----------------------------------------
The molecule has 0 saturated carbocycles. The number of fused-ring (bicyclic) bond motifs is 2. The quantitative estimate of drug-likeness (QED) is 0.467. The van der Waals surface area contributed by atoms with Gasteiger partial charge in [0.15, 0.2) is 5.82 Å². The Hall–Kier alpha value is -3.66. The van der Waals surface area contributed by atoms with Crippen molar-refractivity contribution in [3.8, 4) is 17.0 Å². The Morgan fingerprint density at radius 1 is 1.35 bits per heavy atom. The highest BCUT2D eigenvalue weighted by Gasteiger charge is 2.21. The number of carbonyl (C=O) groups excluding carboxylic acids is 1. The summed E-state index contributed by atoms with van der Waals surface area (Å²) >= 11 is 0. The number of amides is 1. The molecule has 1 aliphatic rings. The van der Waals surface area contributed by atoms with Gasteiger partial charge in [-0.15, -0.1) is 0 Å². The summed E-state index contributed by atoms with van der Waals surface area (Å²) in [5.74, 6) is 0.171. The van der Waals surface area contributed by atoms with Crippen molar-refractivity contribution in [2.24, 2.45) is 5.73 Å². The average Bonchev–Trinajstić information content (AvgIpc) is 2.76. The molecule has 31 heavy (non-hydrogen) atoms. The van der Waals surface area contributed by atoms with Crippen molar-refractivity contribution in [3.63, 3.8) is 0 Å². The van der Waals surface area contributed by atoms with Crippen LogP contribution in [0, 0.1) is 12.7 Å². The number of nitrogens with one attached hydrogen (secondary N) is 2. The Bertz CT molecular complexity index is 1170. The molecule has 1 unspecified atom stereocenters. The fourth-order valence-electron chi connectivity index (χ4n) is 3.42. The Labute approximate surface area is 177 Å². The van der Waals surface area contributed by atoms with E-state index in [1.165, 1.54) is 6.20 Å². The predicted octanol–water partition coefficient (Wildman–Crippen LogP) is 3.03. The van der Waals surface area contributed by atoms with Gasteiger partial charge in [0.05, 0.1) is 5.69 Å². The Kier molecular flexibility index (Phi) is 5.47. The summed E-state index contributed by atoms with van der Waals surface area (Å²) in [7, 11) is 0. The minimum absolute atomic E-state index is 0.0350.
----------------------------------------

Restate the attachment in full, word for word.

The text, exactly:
The molecule has 0 saturated carbocycles. The number of fused-ring (bicyclic) bond motifs is 2. The quantitative estimate of drug-likeness (QED) is 0.467. The van der Waals surface area contributed by atoms with Gasteiger partial charge in [0.15, 0.2) is 5.82 Å². The Hall–Kier alpha value is -3.66. The van der Waals surface area contributed by atoms with Crippen molar-refractivity contribution in [3.8, 4) is 17.0 Å². The Morgan fingerprint density at radius 1 is 1.35 bits per heavy atom. The highest BCUT2D eigenvalue weighted by Gasteiger charge is 2.21. The number of carbonyl (C=O) groups excluding carboxylic acids is 1. The summed E-state index contributed by atoms with van der Waals surface area (Å²) >= 11 is 0. The number of amides is 1. The molecule has 1 aliphatic rings. The van der Waals surface area contributed by atoms with Gasteiger partial charge in [-0.15, -0.1) is 0 Å². The summed E-state index contributed by atoms with van der Waals surface area (Å²) in [5.74, 6) is 0.171. The van der Waals surface area contributed by atoms with Crippen molar-refractivity contribution in [2.24, 2.45) is 5.73 Å². The average Bonchev–Trinajstić information content (AvgIpc) is 2.76. The molecule has 31 heavy (non-hydrogen) atoms. The van der Waals surface area contributed by atoms with Crippen molar-refractivity contribution in [3.63, 3.8) is 0 Å². The van der Waals surface area contributed by atoms with Crippen LogP contribution in [0, 0.1) is 12.7 Å². The number of nitrogens with one attached hydrogen (secondary N) is 2. The Bertz CT molecular complexity index is 1170. The molecule has 1 unspecified atom stereocenters. The fourth-order valence-electron chi connectivity index (χ4n) is 3.42. The Labute approximate surface area is 177 Å². The van der Waals surface area contributed by atoms with E-state index in [1.165, 1.54) is 6.20 Å². The predicted octanol–water partition coefficient (Wildman–Crippen LogP) is 3.03. The van der Waals surface area contributed by atoms with Gasteiger partial charge in [0.05, 0.1) is 5.69 Å². The Kier molecular flexibility index (Phi) is 5.47. The summed E-state index contributed by atoms with van der Waals surface area (Å²) in [7, 11) is 0. The minimum absolute atomic E-state index is 0.0350.